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Egyptian and Coptic collection

Collection Details

Egyptian and Coptic collection held at Oriental Collections Central Bodleian [Institution record]

Description of Collection

Content description

The Bodleian has a collection of Egyptian papyri containing texts in all three written forms of the Egyptian language viz hieroglyphic, hieratic and demotic.

The Coptic manuscripts are mainly Biblical and liturgical, with a number of lexicographical and grammatical works. The Bodleian has also many early European works on the Egyptian and Coptic languages and currently acquires books and a number of serials relating to all periods of the language and literature of Egypt, including text editions.

History and development

The Egyptian papyri are among the earliest written records in the Library. The oldest, a marriage contract, bears the date 527 B.C. A notable group within the collection is represented by fifteen funerary papyri. In addition there are a number of ritual texts and a handful of mummy wrappings. Some of the funerary papyri formed part of the bequest of the antiquary Francis Douce (1757-1834), making them the Library's first Egyptian accessions. Later in the nineteenth century papyri were purchased from, and given by, Archibald Henry Sayce (1845-1933), professor of Assyriology at Oxford, and the Rev. Greville John Chester (1831-92). In 1912 the Rev. Vivian Eccles Skrine gave a small group of papyri of which several are funerary compositions. The large number of fragments of burnt papyri, mostly demotic, found by Flinders Petrie in 1884 at Tanis, form another component of the collection. They were given to the Library in 1918 by the Egypt Exploration Fund. In 1933 a further five papyri came to the Library under the terms of Professor Sayce's bequest. The ostraca which Professor Sayce donated to the Library in 1914 were transferred to the Ashmolean Museum in 1939.

The Coptic language made its first appearance in the Bodleian in the seventeenth century when 23 manuscripts came in 1685 as part of the bequest of Thomas Marshall, Rector of Lincoln College and Dean of Gloucester. A further 29 were received in 1693 with the purchase of Robert Huntington's oriental manuscripts. In 1885 the Delegates of the Clarendon Press deposited in the Bodleian the Coptic portion of the library of the Coptic scholar Charles Godfrey Woide, which they had purchased on his death in 1790. Five volumes of this library contain Sahidic fragments dating from as early as the seventh century.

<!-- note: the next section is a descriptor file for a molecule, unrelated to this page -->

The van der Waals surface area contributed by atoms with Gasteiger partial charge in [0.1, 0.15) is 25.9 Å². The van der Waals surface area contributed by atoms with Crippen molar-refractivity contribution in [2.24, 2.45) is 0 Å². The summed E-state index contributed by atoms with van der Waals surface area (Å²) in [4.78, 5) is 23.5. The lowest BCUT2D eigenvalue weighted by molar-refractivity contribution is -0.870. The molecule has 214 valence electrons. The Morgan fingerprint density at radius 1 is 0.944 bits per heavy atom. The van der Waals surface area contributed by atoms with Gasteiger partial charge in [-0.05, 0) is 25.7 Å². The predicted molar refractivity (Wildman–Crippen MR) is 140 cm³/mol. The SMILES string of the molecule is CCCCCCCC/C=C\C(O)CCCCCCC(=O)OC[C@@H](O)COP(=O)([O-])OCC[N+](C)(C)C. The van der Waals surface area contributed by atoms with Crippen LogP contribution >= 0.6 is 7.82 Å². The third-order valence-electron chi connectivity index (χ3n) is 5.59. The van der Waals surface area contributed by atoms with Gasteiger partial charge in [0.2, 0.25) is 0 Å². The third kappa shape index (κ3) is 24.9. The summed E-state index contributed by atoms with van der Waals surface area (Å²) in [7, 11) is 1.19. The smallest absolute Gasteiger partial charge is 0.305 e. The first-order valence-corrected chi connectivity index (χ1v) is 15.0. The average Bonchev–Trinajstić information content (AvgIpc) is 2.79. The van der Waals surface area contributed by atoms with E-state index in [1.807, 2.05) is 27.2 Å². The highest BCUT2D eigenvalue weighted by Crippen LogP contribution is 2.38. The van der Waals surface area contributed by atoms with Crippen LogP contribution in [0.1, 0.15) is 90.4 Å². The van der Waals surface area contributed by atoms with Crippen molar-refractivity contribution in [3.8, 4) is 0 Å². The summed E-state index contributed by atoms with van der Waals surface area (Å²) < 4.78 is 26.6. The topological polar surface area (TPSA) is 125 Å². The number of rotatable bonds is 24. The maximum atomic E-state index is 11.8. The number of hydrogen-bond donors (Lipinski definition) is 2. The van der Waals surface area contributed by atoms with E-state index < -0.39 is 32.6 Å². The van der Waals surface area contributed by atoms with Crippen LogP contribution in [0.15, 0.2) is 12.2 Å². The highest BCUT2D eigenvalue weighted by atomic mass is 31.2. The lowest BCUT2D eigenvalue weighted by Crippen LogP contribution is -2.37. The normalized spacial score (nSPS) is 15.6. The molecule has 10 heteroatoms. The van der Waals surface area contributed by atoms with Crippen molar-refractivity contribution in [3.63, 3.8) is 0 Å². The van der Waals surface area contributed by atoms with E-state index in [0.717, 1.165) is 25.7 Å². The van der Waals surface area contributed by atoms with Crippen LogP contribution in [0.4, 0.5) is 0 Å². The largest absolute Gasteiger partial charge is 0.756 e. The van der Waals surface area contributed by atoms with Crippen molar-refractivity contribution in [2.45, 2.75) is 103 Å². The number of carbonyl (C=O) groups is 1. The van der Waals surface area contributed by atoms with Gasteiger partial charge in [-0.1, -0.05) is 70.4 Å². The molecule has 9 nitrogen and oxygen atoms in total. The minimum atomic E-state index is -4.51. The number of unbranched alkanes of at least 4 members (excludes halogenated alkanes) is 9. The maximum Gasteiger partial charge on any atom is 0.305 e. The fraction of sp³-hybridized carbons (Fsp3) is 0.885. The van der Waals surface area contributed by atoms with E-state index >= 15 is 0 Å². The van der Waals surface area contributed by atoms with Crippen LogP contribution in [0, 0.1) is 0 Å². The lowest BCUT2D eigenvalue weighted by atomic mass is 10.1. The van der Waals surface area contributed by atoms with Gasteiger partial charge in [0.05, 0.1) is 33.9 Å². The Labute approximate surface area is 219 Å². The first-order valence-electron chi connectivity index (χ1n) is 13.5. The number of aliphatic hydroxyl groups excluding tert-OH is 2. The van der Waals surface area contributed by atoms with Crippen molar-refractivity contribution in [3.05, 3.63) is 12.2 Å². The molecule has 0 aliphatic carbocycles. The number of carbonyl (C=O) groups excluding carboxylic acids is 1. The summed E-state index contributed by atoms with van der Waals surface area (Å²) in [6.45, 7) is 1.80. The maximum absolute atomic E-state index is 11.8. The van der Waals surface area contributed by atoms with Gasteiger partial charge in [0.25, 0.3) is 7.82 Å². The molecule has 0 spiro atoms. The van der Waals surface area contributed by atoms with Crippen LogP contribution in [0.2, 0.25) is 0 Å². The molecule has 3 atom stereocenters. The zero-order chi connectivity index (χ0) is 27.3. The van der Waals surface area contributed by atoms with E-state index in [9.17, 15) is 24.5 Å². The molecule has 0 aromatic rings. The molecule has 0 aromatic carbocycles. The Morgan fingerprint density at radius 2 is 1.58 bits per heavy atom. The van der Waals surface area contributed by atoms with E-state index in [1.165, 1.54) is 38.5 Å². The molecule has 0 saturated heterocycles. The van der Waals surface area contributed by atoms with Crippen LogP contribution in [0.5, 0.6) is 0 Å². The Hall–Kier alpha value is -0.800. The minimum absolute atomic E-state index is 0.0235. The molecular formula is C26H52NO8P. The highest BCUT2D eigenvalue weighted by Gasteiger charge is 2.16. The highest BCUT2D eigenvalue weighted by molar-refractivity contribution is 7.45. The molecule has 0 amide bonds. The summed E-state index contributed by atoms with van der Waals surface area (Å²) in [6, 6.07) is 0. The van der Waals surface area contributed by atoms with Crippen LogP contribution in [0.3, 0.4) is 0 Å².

As with the Egyptian papyri, miscellaneous Coptic fragments were acquired from Professor Sayce and the Rev. G.J. Chester towards the end of the nineteenth century, and through the former's bequest of 1933. In 1908 the Library took possession of the whole of the find made during the excavations at Deir el-Bala'izah by Flinders Petrie in the previous year. This collection represents the remains of the library and charter-room of the Coptic monastery of St Apollo at Deir el-Bala'izah in Egypt's Western Desert. It is estimated that the material contains fragments of over 3,000 texts - Bible, liturgies, homilies, lives of the saints as well as taxation receipts and monastic accounts. The whole lot belongs to the sixth-eighth centuries.


The collection is strong in Egyptian ritual texts. The most famous Coptic manuscript in the library is the so-called Codex Brucianus, a papyrus codex containing gnostic compositions, which James Bruce had bought in Upper Egypt around 1769.

General arrangement and access regulations

The manuscripts and printed books are closed access and can be consulted in the Oriental Reading Room.

Subjects of the Collection

Regions of Asia

Near & Middle East and North Africa.



Languages of material

Coptic, Egyptian (Ancient).


Archaeology, History, Language, Literature, Religion.

Languages as linguistic focus

Coptic, Egyptian (Ancient).

Collection Material and Size of Collection

Material Types

Books, Manuscripts.

Total size of collection

920 manuscripts, 1,000 printed books

Size of collection - vernacular

100 Egyption papyri, 820 Coptic codices and papyri

Size of collection - western

1,000 printed books on Egyptian and Coptic

Collection Management Information

The collection is being actively developed, and the average intake has stayed the same.

Content date range

527 BC to present

Interlibrary loan procedure

Collection Catalogue Information


There is at present no published catalogue of the Bodleian's Egyptian holdings. A card index giving brief descriptions is available in the Oriental Reading Room. The Library's first Coptic acquisitions are described by J. Uri (1787) in his catalogue of the Bodleian's Oriental manuscripts. Woide's Sahidic fragments were catalogued by Henry Hyvernat in 1887. The catalogue remains in manuscript and is available to readers in the Oriental Reading Room. The collection of Coptic texts from Deir el-Bala'izah was edited by Paul E. Kahle and published in 1954.

Collection printed catalogues

Bala'izah: Coptic texts from Deir El-Bala'izah in Upper Egypt.
Kahle, Paul E.
London: Oxford University Press, 1954.

Bibliothecę Bodleianę codicum manuscriptorum orientalium, ... catalogus, ...
Uri, J.
Oxford: Bodleian Library, 1787.

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